Just over 20 years ago, Scotty Thurman and the Arkansas Razorbacks ripped through the SEC – not to mention the NCAA Tournament – and won a national title, beating Duke in the final.
That same storyline could unfold this weekend for No. 1 Kentucky (38-0), which enters the Final Four just two games away from a historic 40-0 season. The Wildcats play Wisconsin (35-3) in the Final Four at Lucas Oil Stadium this Saturday at 8:49 p.m. ET.
If victorious, they face the winner of Duke versus Michigan State in the final Monday night.
“Well, it’s very impressive that they’ve dodged a couple scares and been able to maintain an undefeated record,” Thurman said on CBS Sports Radio’s The DA Show. “I think it’s a tribute to the style of play that they play. They don’t really sore a lot of points, but they do a great job of defending and playing together. We think about a team that’s undefeated at this point in the season and to only have two guys averaging double figures? But four guys are averaging five or more rebounds a game. And with the length that they have, I think that’s what makes it so tough to score on them because you cannot get by them and get easy baskets at the rim. I just think that’s what makes them very, very tough.”
Indeed, Kentucky is extremely balanced – and long – on both sides of the ball. Six Wildcats – Aaron Harrison, Devin Booker, Karl-Anthony Towns, Andrew Harrison, Willie Cauley-Stein and Trey Lyles – are averaging between 8.7 and 11.0 points per game. Kentucky was also one of the best teams in the country this season in scoring defense, defensive field-goal percentage and blocks.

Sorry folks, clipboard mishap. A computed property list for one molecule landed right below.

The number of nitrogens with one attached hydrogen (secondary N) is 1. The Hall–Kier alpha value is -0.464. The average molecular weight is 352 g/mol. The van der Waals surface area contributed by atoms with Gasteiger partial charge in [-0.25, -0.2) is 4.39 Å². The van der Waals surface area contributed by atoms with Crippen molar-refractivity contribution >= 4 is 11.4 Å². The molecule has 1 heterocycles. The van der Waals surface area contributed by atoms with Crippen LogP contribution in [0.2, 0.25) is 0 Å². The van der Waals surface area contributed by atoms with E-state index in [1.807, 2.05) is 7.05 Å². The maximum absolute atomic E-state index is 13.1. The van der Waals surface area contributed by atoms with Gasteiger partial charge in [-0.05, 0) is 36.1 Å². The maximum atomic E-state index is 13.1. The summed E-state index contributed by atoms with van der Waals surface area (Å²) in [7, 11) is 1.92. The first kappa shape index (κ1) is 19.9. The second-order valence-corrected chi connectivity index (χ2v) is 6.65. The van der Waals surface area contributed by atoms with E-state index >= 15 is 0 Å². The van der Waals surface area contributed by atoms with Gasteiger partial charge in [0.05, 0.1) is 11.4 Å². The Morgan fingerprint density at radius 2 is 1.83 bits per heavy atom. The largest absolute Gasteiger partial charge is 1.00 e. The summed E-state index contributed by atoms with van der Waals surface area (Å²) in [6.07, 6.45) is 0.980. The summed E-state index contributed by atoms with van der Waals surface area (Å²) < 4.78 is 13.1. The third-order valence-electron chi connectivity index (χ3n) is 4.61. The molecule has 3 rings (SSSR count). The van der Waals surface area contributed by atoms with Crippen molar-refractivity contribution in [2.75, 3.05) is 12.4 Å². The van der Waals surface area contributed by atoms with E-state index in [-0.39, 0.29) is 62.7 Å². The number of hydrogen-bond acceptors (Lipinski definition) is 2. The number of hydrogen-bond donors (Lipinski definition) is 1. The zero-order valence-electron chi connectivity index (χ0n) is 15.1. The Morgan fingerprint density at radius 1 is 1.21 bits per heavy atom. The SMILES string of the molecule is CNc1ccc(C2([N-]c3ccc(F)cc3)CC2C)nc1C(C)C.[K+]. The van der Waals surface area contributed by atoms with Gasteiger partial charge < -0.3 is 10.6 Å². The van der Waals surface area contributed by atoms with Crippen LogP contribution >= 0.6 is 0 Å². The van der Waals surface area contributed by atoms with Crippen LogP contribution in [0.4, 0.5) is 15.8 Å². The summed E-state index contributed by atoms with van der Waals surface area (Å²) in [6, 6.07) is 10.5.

So, how do you go about beating this team?
“Well, I think you got to mix it up,” Thurman said. “I don’t think they’re a team you can press for long periods of time, but I think they’re a ball club that you can force to take some jump shots. And if they’re knocking down those jump shots, then obviously you got to make an adjustment.”
Notre Dame, scrappy yet undersized, elected not to double-team Towns in the Elite Eight. Towns responded with a game-high 25 points on 10-of-13 shooting, including a perfect 8-of-8 in the second half. Only one other Wildcat, Booker, reached double figures.
It’ll be interesting to see if Wisconsin – which has the size to match Kentucky – elects to double-team in the post or play straight up. Then again, the Badgers might do both.
“I think (Kentucky is) a team that you’ve got to play multiple zones as well as different types of situations in man-to-man,” Thurman said, “where you (do) not necessarily have to double Willie Cauley-Stein but allow him to play one on one – as opposed to allowing him to score easy baskets at the rim off lobs and put-backs, as well as being able to be a facilitator offensively and kicking the basketball out to the Harrison twins, (Tyler) Ulis or Booker.”
Wisconsin has won 20 of its last 21 games.